Water hickory

Carya aquatica
Family: Juglandaceae

Natural History
Leaf, fruit, and bark of aquatic hickory
Photo credit: Niels Proctor, University of Florida

As the common name would suggest, water hickory is a wetland tree, preferring to grow in places where the soil is close to saturated. In Florida it is often found in flood zones that only get submerged after major rainfall events. Large, slow-moving rivers like the Suwannee will often have a strip of bald cypress (Taxodium distichum) growing right in the shallows at the water's edge with a second strip of water hickory and sour gum (Nyssa spp.) growing slightly higher on the banks, above the normal water level.

Like all trees in the walnut family, water hickory has alternate, pinnately-compound leaves composed of narrow leaflets. To understand the family characteristics, compare it to black walnut (Juglans nigra), mockernut hickory (Carya tomentosa), pecan (Carya illinoinensis), and pignut hickory (Carya glabra). (Remember that ashes such as white ash are in the olive family and, while they also have pinnately-compound leaves, the leaf arrangement is opposite rather than alternate.)

Identification of water hickory is easiest in the field, where the habitat and the bark would provide strong clues. If you only have a branch sample, the leaf structure and arrangement should be enough to narrow it down to the right family. The number of leaflets (most commonly 9 to 11) should eliminate black walnut, pecan, and pignut hickory. Mockernut hickory can also have 9 leaflets, but the leaflets on that species are more rounded (not lanceolate) and they have a soft layer of hair on the underside that isn't seen in water hickory.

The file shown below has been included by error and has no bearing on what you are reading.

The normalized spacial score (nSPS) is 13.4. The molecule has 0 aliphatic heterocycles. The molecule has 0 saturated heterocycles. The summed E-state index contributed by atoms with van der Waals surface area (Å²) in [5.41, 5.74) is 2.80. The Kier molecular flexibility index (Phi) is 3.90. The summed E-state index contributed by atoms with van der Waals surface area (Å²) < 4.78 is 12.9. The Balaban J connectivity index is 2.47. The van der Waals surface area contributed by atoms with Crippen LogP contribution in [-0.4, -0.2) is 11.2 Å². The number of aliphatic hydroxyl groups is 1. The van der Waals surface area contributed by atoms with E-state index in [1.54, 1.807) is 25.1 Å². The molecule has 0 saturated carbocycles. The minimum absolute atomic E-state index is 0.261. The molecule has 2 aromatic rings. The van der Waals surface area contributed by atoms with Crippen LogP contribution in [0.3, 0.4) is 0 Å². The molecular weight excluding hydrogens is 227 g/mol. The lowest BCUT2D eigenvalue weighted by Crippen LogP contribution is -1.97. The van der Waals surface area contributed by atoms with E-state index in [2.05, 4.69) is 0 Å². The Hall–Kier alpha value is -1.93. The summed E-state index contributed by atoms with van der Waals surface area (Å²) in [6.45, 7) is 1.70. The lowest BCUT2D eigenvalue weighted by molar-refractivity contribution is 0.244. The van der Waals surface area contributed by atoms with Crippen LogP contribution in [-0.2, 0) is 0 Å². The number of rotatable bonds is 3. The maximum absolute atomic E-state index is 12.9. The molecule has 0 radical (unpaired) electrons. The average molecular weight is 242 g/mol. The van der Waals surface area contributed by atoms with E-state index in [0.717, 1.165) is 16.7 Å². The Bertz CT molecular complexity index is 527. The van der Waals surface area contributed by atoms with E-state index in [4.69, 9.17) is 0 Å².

Water hickory isn't common enough to have any major commercial use. The wood tends to dull saw blades and it is difficult to mill into long sections of lumber. Shorter pieces are considered very impact- and shock-resistant, so they are used for things like spokes, ladder rungs, and axe handles that need to withstand repeated blows. The wood chips also make a good, slow-burning charcoal and are often used for cooking with grills and smokers.


Identifying Characteristics

Size/Form: Medium to large tree.
Leaves: Odd-pinnately compound with 7 to 17 leaflets. (Most commonly, 9 or 11 leaflets.) The leaf arrangement is alternate. Leaflets are lanceolate with a variable amount of small, blunt serrations.
Flowers: Very small and not very noticeable. Male flowers hang in catkins.
Fruit: A nut held in a leathery husk. The husk is initially green and then it dries to brown and splits open along the four seams.
Bark: Gray to light-brown and it transforms from smooth to flaky as the tree ages. (Very similar to the bark on a pecan.) Larger trunks are covered in a thick layer of flaking bark plates, giving them a "shaggy" appearance.
Habitat: Wetlands and flood zones along rivers.



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